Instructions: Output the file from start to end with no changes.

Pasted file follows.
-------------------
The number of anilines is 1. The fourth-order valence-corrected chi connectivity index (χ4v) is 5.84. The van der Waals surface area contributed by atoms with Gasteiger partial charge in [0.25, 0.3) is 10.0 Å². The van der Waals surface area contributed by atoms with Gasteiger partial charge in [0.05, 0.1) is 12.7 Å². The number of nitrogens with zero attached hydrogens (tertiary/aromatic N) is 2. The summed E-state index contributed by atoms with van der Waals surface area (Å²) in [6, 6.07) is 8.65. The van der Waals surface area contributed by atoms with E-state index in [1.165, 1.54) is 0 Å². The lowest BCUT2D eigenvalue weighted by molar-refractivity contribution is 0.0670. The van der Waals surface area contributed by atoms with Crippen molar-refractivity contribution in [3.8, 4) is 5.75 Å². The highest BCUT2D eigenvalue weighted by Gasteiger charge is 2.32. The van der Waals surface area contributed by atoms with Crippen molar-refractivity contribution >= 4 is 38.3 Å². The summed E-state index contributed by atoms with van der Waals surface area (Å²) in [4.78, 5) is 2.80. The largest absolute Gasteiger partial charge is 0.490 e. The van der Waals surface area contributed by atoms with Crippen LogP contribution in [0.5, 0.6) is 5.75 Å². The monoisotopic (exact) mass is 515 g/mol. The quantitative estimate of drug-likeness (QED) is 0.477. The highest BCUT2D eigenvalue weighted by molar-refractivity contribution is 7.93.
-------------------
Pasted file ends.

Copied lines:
The number of anilines is 1. The fourth-order valence-corrected chi connectivity index (χ4v) is 5.84. The van der Waals surface area contributed by atoms with Gasteiger partial charge in [0.25, 0.3) is 10.0 Å². The van der Waals surface area contributed by atoms with Gasteiger partial charge in [0.05, 0.1) is 12.7 Å². The number of nitrogens with zero attached hydrogens (tertiary/aromatic N) is 2. The summed E-state index contributed by atoms with van der Waals surface area (Å²) in [6, 6.07) is 8.65. The van der Waals surface area contributed by atoms with E-state index in [1.165, 1.54) is 0 Å². The lowest BCUT2D eigenvalue weighted by molar-refractivity contribution is 0.0670. The van der Waals surface area contributed by atoms with Crippen molar-refractivity contribution in [3.8, 4) is 5.75 Å². The highest BCUT2D eigenvalue weighted by Gasteiger charge is 2.32. The van der Waals surface area contributed by atoms with Crippen molar-refractivity contribution >= 4 is 38.3 Å². The summed E-state index contributed by atoms with van der Waals surface area (Å²) in [4.78, 5) is 2.80. The largest absolute Gasteiger partial charge is 0.490 e. The van der Waals surface area contributed by atoms with Crippen LogP contribution in [0.5, 0.6) is 5.75 Å². The monoisotopic (exact) mass is 515 g/mol. The quantitative estimate of drug-likeness (QED) is 0.477. The highest BCUT2D eigenvalue weighted by molar-refractivity contribution is 7.93.